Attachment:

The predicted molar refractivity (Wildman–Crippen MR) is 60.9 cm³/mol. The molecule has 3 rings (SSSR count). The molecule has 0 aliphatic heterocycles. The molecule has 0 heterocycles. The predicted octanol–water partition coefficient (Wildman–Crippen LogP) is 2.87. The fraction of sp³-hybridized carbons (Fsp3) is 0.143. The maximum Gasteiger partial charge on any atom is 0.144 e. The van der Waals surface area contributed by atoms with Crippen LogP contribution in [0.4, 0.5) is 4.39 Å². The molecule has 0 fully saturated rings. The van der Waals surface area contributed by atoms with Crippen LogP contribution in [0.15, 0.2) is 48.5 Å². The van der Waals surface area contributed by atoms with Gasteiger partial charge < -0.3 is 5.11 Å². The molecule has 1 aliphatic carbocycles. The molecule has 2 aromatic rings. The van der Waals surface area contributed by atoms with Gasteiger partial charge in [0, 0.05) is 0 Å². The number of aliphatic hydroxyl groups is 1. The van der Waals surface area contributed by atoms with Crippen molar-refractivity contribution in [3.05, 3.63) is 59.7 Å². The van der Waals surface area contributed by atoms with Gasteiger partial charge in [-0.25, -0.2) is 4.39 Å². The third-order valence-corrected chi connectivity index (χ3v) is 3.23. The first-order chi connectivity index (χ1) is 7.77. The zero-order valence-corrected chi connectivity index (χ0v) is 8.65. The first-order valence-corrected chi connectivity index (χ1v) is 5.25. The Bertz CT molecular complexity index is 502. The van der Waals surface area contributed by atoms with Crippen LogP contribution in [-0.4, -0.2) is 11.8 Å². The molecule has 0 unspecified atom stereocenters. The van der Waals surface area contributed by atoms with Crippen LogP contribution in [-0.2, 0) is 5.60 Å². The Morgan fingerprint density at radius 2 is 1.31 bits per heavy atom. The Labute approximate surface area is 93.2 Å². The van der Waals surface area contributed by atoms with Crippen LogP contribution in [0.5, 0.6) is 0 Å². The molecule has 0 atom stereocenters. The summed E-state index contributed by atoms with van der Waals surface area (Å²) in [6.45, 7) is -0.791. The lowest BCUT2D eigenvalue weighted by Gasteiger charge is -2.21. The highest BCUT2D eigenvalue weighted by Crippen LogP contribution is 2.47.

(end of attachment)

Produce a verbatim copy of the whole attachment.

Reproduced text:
The predicted molar refractivity (Wildman–Crippen MR) is 60.9 cm³/mol. The molecule has 3 rings (SSSR count). The molecule has 0 aliphatic heterocycles. The molecule has 0 heterocycles. The predicted octanol–water partition coefficient (Wildman–Crippen LogP) is 2.87. The fraction of sp³-hybridized carbons (Fsp3) is 0.143. The maximum Gasteiger partial charge on any atom is 0.144 e. The van der Waals surface area contributed by atoms with Crippen LogP contribution in [0.4, 0.5) is 4.39 Å². The molecule has 0 fully saturated rings. The van der Waals surface area contributed by atoms with Crippen LogP contribution in [0.15, 0.2) is 48.5 Å². The van der Waals surface area contributed by atoms with Gasteiger partial charge < -0.3 is 5.11 Å². The molecule has 1 aliphatic carbocycles. The molecule has 2 aromatic rings. The van der Waals surface area contributed by atoms with Gasteiger partial charge in [0, 0.05) is 0 Å². The number of aliphatic hydroxyl groups is 1. The van der Waals surface area contributed by atoms with Crippen molar-refractivity contribution in [3.05, 3.63) is 59.7 Å². The van der Waals surface area contributed by atoms with Gasteiger partial charge in [-0.25, -0.2) is 4.39 Å². The third-order valence-corrected chi connectivity index (χ3v) is 3.23. The first-order chi connectivity index (χ1) is 7.77. The zero-order valence-corrected chi connectivity index (χ0v) is 8.65. The first-order valence-corrected chi connectivity index (χ1v) is 5.25. The Bertz CT molecular complexity index is 502. The van der Waals surface area contributed by atoms with Crippen LogP contribution in [-0.4, -0.2) is 11.8 Å². The molecule has 0 unspecified atom stereocenters. The van der Waals surface area contributed by atoms with Crippen LogP contribution in [-0.2, 0) is 5.60 Å². The Morgan fingerprint density at radius 2 is 1.31 bits per heavy atom. The Labute approximate surface area is 93.2 Å². The van der Waals surface area contributed by atoms with Crippen LogP contribution in [0.5, 0.6) is 0 Å². The molecule has 0 atom stereocenters. The summed E-state index contributed by atoms with van der Waals surface area (Å²) in [6.45, 7) is -0.791. The lowest BCUT2D eigenvalue weighted by Gasteiger charge is -2.21. The highest BCUT2D eigenvalue weighted by Crippen LogP contribution is 2.47.